After 100 days in session, we have reached the end of regular business for the 89th General Assembly of the Arkansas Legislature. We have a balanced budget in place for the next fiscal year, which begins this July. There were many contentious issues this session, but the most heavily debated issue resulted in a bipartisan solution that has the rest of America watching Arkansas.
When I gave my State of the State address in January, I made a comprehensive case for Medicaid expansion. The U.S. Supreme Court had left it for each state to decide whether to accept federal funds to cover millions of uninsured Americans. In Arkansas, this meant potentially 250,000 Arkansans would have better access to health care. However, the politics of the Affordable Care Act made some legislators uneasy about expanding the existing Medicaid program. Instead of walking away from this opportunity, we worked together and built our own solution for Arkansans.
Under Arkansas's Private Option, those 250,000 Arkansans will still have access to federally-funded health insurance. Now, instead of using current Medicaid services, they will receive coverage from private companies competitively bidding through our new insurance exchange. While still administered by the Medicaid program, our plan will give working Arkansans more choices and a greater range of available services. After three years, Arkansas will decide whether to continue the Private Option as the State begins paying its small share of those policies.
The Private Option was built as a result of a strong bipartisan effort in the Legislature. There was a similar effort in approving the Big River Steel plant, which will now bring more than 500 well-paying jobs and a billion dollars of investment to Northeast Arkansas. This first Arkansas economic-development effort, classified by law as a "super project", required thorough legislative review, which was executed before the General Assembly gave their statutory approval.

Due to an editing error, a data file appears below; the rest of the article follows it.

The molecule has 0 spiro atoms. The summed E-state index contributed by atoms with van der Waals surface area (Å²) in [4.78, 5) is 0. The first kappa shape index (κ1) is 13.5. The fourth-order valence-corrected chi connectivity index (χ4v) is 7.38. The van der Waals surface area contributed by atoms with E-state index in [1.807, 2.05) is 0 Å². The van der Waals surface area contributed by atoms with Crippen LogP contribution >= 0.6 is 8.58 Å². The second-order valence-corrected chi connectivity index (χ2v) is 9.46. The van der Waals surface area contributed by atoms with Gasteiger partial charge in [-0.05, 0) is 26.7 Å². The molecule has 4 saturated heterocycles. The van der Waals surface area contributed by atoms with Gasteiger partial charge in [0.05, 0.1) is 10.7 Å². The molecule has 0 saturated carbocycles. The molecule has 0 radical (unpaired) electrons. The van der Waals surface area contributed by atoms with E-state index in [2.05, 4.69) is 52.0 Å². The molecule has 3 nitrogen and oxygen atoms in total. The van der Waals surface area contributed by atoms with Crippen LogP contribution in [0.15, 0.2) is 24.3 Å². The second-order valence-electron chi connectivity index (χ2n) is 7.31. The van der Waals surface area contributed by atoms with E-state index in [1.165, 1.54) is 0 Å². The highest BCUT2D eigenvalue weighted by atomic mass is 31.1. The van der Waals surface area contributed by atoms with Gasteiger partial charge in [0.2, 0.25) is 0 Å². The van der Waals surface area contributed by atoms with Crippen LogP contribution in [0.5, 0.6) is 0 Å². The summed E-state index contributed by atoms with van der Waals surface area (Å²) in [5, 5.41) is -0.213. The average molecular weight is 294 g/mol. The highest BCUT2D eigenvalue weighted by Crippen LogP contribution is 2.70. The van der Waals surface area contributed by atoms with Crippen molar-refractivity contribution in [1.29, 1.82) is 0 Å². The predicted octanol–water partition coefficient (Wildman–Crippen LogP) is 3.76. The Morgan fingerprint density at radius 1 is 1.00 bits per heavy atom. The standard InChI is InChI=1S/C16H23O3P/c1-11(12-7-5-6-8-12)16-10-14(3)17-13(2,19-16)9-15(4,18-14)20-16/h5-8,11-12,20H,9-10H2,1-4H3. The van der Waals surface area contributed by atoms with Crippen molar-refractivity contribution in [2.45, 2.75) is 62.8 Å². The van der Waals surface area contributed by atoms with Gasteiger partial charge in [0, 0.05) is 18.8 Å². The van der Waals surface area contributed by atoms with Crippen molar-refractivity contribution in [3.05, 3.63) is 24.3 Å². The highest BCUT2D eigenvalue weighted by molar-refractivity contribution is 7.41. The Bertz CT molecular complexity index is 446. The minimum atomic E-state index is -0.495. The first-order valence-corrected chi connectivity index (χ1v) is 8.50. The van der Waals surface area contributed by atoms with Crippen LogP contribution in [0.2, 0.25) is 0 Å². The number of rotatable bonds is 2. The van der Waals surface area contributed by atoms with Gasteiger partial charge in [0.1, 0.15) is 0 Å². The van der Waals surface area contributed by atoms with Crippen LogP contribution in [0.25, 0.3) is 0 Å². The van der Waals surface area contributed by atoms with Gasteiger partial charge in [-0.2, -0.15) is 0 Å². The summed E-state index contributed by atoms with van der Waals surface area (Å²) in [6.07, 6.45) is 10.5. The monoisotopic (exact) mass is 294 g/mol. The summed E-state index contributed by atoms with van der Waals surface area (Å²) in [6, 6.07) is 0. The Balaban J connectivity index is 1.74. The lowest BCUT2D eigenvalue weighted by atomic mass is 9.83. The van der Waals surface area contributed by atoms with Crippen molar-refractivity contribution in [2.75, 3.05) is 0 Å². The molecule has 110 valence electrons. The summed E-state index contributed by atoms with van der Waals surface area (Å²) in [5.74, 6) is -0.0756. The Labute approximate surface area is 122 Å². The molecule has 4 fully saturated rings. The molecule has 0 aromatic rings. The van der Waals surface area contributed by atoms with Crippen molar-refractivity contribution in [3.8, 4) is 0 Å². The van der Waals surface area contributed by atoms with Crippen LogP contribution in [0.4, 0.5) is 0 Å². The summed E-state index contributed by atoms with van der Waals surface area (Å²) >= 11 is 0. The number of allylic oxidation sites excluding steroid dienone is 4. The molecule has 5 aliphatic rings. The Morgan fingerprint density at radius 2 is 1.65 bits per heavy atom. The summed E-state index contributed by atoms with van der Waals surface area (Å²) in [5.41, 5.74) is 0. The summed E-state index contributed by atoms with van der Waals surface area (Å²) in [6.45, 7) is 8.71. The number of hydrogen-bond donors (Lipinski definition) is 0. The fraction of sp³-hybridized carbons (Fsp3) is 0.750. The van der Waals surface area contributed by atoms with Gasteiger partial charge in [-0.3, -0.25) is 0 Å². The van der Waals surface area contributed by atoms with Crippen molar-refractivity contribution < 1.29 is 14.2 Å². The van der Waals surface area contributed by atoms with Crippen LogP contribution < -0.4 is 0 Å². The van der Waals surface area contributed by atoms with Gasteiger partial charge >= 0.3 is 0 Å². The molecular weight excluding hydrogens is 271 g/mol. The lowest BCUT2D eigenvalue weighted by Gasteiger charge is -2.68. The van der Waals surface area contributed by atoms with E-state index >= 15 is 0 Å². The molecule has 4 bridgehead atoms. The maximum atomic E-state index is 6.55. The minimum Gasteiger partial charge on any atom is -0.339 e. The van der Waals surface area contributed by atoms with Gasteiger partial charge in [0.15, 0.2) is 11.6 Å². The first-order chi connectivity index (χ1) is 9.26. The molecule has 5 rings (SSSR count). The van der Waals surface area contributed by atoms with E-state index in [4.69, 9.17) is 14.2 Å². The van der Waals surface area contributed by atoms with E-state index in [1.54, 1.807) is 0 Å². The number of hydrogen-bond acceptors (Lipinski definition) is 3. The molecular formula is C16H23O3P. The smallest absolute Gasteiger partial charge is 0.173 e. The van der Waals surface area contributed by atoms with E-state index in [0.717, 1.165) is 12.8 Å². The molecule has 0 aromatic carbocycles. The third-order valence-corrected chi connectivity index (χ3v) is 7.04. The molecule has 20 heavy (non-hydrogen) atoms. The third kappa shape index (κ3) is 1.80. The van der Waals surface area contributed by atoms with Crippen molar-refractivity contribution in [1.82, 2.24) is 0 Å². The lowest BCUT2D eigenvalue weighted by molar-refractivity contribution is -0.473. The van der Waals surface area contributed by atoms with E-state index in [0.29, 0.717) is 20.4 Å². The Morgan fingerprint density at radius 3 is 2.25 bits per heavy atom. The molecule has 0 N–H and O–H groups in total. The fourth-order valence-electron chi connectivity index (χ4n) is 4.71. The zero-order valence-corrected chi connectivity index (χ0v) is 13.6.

There was also partisan disagreement during the session. I vetoed bills that I thought would not survive constitutional scrutiny, threatened the legal rights of women or placed unnecessary burdens on our voters and election system. The final word on some of these issues will be decided by our third branch of government, the courts.
The new budget includes tax cuts, paid for mostly with the savings we expect to see from the Private Option. I've shared my concerns about the risks some of these cuts in revenue will carry in future years, but those risks will have to be re-assessed by a different governor and legislature two years from now. My formula to complete cuts to the sales tax on groceries also passed; it will bring additional relief to Arkansas families in future years as funds become available.
This was the final of my four regular sessions as governor. Each has brought different opportunities and challenges, but I'm proud of all we've accomplished for our people. Educational funding and achievement, a statewide trauma system, criminal-justice reform, record tax cuts and the Arkansas Private Option all came to fruition due to hard work and pragmatic cooperation. These are the successes that will continue garnering Arkansas the kind of national attention we want, and further improve our standing in America's 21-century economy.